A United Nations special report has found “credible evidence” warranting further investigation of Saudi Crown Prince Mohammed bin Salman for his role in the killing of journalist Jamal Khashoggi last year — a conclusion that follows a five-month investigation into what the U.N. special rapporteur called a “deliberate, premeditated execution.”
In the 98-page report, released Wednesday, U.N. Special Rapporteur Agnes Callamard called for bin Salman, often referred to by the initials MBS, and other top Saudi officials to be investigated for their role and asked the United Nations to demand a criminal investigation into Khashoggi’s killing, citing an “insufficient” response thus far from Saudi Arabia.
She said “there is no reason why sanctions should not be applied against the Crown Prince and his personal assets.”
“Indeed, this human rights inquiry has shown that there is sufficient credible evidence regarding the responsibility of the Crown Prince demanding further investigation,” she wrote.
Saudi Arabia has consistently denied bin Salman’s involvement in the killing.
Khashoggi, who was a Washington Post columnist and a vocal critic of bin Salman, was killed and dismembered in October 2018 inside the Saudi consulate in Istanbul.
“It is the conclusion of the Special Rapporteur that Mr. Khashoggi has been the victim of a deliberate, premeditated execution, an extrajudicial killing for which the state of Saudi Arabia is responsible under international human rights law,” Callamard wrote.
“In addition, the execution of Mr. Khashoggi demands that those responsible be identified and held to account for their role in the execution of Mr. Khashoggi. Yet, some eight months after the execution of Mr. Khashoggi, the determination and assignment of individual responsibilities remain clouded in secrecy and lack of due process.”
Callamard was provided with select recordings of conversations inside the consulate, including a recording of Khashoggi death on Oct. 2, 2018. Before Khashoggi arrived at the consulate, one of the Saudi officials can be heard asking whether “the sacrificial animal” had arrived, the U.N. report said. The recordings later captured sounds of a struggle between Khashoggi and officials.
“Assessments of the recordings by intelligence officers in Turkey and other countries suggest that Mr. Khashoggi could have been injected with a sedative and then suffocated using a plastic bag,” the report stated.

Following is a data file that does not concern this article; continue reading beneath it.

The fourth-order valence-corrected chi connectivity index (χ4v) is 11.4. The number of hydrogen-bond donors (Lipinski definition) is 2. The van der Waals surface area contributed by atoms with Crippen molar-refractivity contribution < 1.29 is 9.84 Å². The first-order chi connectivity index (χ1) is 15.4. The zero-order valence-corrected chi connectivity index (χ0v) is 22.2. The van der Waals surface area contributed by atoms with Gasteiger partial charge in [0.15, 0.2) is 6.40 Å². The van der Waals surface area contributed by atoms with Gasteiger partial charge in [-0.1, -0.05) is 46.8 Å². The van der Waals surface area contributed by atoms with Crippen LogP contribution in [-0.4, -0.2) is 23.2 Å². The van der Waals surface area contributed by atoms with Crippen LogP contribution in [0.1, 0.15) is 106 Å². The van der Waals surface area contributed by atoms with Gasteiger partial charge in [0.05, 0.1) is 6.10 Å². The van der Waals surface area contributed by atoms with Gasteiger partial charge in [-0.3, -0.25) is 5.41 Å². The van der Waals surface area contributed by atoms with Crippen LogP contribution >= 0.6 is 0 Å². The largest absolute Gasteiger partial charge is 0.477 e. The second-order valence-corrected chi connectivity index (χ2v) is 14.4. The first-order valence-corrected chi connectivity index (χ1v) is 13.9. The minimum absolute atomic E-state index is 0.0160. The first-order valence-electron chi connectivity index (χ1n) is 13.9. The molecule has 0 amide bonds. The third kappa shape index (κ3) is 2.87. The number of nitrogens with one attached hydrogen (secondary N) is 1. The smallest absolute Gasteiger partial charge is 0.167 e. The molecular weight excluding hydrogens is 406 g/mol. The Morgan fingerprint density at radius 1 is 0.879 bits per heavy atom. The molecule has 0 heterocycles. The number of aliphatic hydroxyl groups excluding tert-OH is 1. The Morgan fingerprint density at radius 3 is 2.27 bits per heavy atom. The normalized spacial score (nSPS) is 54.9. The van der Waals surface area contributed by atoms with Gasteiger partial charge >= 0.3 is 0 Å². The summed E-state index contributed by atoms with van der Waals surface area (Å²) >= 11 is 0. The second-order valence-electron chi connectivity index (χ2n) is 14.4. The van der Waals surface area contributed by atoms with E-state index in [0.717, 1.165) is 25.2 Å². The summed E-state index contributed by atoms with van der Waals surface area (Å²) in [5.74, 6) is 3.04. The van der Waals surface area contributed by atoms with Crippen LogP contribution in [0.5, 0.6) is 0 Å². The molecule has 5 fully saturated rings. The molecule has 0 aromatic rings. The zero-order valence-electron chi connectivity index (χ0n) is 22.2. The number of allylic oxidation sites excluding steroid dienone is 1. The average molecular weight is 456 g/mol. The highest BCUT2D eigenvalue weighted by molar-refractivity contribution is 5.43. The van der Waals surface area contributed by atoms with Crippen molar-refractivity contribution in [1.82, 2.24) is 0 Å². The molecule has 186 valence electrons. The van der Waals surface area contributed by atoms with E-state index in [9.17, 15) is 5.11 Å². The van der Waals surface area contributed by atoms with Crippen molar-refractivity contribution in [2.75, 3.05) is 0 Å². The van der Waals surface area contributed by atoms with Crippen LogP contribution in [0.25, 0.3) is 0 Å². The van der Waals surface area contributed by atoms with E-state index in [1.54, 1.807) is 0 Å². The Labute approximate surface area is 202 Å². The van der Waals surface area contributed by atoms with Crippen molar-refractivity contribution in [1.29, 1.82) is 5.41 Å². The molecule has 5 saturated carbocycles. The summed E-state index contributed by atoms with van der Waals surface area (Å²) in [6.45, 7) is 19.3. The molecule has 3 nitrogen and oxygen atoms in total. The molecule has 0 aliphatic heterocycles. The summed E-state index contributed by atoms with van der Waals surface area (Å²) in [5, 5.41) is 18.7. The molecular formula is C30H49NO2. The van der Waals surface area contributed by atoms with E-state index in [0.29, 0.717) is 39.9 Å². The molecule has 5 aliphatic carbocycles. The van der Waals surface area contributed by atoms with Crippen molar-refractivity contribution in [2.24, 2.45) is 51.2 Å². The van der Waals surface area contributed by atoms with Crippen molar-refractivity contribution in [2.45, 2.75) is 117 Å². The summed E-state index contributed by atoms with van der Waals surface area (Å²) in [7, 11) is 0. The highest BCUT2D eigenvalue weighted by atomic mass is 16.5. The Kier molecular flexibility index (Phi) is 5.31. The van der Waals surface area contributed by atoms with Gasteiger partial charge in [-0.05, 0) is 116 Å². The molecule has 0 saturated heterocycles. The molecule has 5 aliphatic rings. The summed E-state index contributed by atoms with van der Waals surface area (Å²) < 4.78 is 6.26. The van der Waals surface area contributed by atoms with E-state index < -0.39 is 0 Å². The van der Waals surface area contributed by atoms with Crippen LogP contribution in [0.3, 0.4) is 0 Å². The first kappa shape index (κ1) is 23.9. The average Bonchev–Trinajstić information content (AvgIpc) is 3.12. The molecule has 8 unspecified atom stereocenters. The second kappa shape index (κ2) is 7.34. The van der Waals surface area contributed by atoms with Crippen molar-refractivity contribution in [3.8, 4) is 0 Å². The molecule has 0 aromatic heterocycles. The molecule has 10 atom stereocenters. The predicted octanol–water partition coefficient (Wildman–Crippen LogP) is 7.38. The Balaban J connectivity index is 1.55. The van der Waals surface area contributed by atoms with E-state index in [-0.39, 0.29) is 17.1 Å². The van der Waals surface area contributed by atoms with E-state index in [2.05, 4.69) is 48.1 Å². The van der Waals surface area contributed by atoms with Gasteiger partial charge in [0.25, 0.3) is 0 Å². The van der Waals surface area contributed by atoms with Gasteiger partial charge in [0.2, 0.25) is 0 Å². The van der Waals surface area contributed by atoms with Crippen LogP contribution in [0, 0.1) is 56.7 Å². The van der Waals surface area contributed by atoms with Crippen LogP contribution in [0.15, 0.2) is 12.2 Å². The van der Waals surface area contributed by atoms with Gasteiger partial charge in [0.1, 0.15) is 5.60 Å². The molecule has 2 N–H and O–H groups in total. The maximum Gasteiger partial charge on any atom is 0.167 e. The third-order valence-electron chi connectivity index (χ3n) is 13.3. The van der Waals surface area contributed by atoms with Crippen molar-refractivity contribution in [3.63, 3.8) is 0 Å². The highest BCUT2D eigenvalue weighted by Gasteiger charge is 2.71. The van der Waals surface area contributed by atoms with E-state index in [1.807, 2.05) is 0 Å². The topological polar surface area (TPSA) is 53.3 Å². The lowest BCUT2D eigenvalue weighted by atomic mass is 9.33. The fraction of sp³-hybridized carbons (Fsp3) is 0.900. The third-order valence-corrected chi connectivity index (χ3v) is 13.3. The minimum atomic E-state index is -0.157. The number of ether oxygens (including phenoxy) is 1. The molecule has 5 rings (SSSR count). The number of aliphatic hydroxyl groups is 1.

While 11 suspects have faced trial in Saudi Arabia, Callamard found that some members of the 15-person team involved in Khashoggi’s killing have not been charged.
The report does not offer a definitive conclusion about bin Salman’s role, but Callamard highlighted the Crown Prince’s campaign against political opponents and dissidents, and noted that “every expert consulted finds it inconceivable that an operation of this scale could be implemented without the Crown Prince being aware, at a minimum, that some sort of mission of a criminal nature, directed at Mr. Khashoggi, was being launched.”
While the United States has sanctioned 16 Saudis over the killing, the Trump Administration has faced criticism for maintaining a close relationship with Saudi Arabia, despite earlier conclusions by U.S. intelligence officials that bin Salman ordered Khashoggi’s death.
Khashoggi was among four journalists and one news organization named as TIME Person of the Year in 2018, for “taking great risks in pursuit of greater truths, for the imperfect but essential quest for facts that are central to civil discourse, for speaking up and for speaking out.”
During the past few months, Khashoggi has consistently appeared on a list of the 10 Most Urgent cases of press freedom violations around the world, due to the lack of justice over his death. The list is published monthly by the One Free Press Coalition, founded this year by a group of leading news organizations, including TIME, with the goal of standing up for journalists under attack for pursuing the truth.
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Write to Katie Reilly at Katie.Reilly@time.com